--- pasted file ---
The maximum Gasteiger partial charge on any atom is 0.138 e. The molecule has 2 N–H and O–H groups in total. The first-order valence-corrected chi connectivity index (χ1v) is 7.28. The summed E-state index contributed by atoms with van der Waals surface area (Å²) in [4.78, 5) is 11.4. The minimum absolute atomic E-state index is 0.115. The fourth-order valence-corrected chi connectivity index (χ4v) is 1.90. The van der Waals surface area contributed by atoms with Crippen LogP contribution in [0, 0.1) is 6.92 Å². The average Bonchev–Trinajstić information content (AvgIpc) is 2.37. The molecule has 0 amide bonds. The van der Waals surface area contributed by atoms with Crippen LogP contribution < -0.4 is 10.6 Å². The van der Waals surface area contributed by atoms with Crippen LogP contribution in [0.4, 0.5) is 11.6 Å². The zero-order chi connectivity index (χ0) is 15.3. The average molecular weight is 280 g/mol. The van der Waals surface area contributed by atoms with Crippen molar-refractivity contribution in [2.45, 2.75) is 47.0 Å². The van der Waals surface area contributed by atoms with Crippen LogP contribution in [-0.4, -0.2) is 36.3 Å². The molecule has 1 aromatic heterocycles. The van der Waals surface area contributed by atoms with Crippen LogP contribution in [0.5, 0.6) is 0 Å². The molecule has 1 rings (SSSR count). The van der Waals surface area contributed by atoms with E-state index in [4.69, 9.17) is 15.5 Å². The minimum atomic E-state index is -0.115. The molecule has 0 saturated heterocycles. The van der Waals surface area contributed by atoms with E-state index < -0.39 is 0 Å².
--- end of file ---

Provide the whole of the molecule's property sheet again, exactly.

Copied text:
The maximum Gasteiger partial charge on any atom is 0.138 e. The molecule has 2 N–H and O–H groups in total. The first-order valence-corrected chi connectivity index (χ1v) is 7.28. The summed E-state index contributed by atoms with van der Waals surface area (Å²) in [4.78, 5) is 11.4. The minimum absolute atomic E-state index is 0.115. The fourth-order valence-corrected chi connectivity index (χ4v) is 1.90. The van der Waals surface area contributed by atoms with Crippen LogP contribution in [0, 0.1) is 6.92 Å². The average Bonchev–Trinajstić information content (AvgIpc) is 2.37. The molecule has 0 amide bonds. The van der Waals surface area contributed by atoms with Crippen LogP contribution < -0.4 is 10.6 Å². The van der Waals surface area contributed by atoms with Crippen LogP contribution in [0.4, 0.5) is 11.6 Å². The zero-order chi connectivity index (χ0) is 15.3. The average molecular weight is 280 g/mol. The van der Waals surface area contributed by atoms with Crippen molar-refractivity contribution in [2.45, 2.75) is 47.0 Å². The van der Waals surface area contributed by atoms with Crippen LogP contribution in [-0.4, -0.2) is 36.3 Å². The molecule has 1 aromatic heterocycles. The van der Waals surface area contributed by atoms with Crippen LogP contribution in [0.5, 0.6) is 0 Å². The molecule has 1 rings (SSSR count). The van der Waals surface area contributed by atoms with E-state index in [4.69, 9.17) is 15.5 Å². The minimum atomic E-state index is -0.115. The molecule has 0 saturated heterocycles. The van der Waals surface area contributed by atoms with E-state index < -0.39 is 0 Å².